JACKSON, Miss. (AP) — A former pro wrestler pleaded guilty Thursday to a federal charge related to misspending of welfare money that was supposed to help needy families in Mississippi, one of the poorest states in the U.S.
Brett DiBiase faces up to five years in federal prison and a $250,000 fine for his plea to conspiracy to defraud the federal government.
He pleaded guilty in December 2020 to a state charge of making false representations to defraud the government. State sentencing was delayed, and DiBiase has been cooperating with state and federal investigators looking at others in the case, Hinds County District Attorney Jody Owens said.
Owens and Mississippi Auditor Shad White announced DiBiase’s federal guilty plea.
“I applaud our federal partners for continuing to pursue federal charges for each and every individual responsible for stealing from Mississippi’s most needy and vulnerable citizens,” Owens said Thursday. “This case is far from over and both the state of Mississippi and the U.S. government will continue to pursue all those involved in this fraud, regardless of their position or standing.”
White said the auditor’s office will continue to assist prosecutors as they decide who will face criminal charges.
“I’m pleased that our work uncovering the largest public fraud in state history continues to result in convictions,” White said.
John Davis, who was Mississippi Department of Human Services executive director from 2016 to mid-2019, pleaded guilty last September to state and federal charges tied to misspending of money through the Temporary Assistance for Needy Families Program.
Davis’ state court charges were mostly tied to welfare money spent on DiBiase, including $160,000 for the former wrestler’s drug rehabilitation in Malibu, California.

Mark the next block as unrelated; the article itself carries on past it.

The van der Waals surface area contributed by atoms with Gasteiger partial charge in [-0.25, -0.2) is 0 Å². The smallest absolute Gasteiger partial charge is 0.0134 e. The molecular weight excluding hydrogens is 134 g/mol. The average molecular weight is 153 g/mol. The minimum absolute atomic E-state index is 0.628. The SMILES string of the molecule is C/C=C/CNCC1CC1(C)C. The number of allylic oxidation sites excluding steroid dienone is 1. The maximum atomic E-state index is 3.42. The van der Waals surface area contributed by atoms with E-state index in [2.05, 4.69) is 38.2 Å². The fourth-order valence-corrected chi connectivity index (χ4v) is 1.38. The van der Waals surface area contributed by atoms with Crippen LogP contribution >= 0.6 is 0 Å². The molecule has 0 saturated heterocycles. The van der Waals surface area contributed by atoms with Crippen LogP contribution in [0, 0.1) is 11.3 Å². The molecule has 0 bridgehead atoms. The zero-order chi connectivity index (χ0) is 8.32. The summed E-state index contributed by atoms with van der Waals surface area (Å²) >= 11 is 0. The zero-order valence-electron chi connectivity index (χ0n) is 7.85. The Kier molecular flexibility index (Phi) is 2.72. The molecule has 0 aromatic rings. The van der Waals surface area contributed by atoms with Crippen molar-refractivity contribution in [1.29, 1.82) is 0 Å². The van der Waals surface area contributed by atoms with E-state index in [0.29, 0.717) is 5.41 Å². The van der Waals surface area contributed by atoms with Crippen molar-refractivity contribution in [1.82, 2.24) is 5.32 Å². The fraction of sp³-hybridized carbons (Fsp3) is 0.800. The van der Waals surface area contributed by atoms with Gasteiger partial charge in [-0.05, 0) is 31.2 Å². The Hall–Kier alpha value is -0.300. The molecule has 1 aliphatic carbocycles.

Davis, DiBiase and four other people were indicted on state charges in the welfare misspending case in February 2020.
Two of those indicted, a mother and son who ran a nonprofit organization and an education company, pleaded guilty in April 2022 to state charges of misusing welfare money, including on lavish gifts such as the first-class airfare for Davis. Nancy New and Zachary New ran the organization that funneled welfare money for DiBiase’s drug rehab. They agreed to testify against others.
The welfare scandal has ensnared high-profile figures, including retired NFL quarterback Brett Favre, who lives in Mississippi. Favre has not faced criminal charges but is one of more than three dozen defendants in a civil lawsuit that the current Human Services director filed to try to recover some of the welfare money wasted while Davis was in charge.
Welfare money helped fund pet projects of the wealthy, including $5 million for a volleyball arena that Favre supported at his alma mater, the University of Southern Mississippi, the state auditor said. Favre’s daughter played volleyball at the school starting in 2017.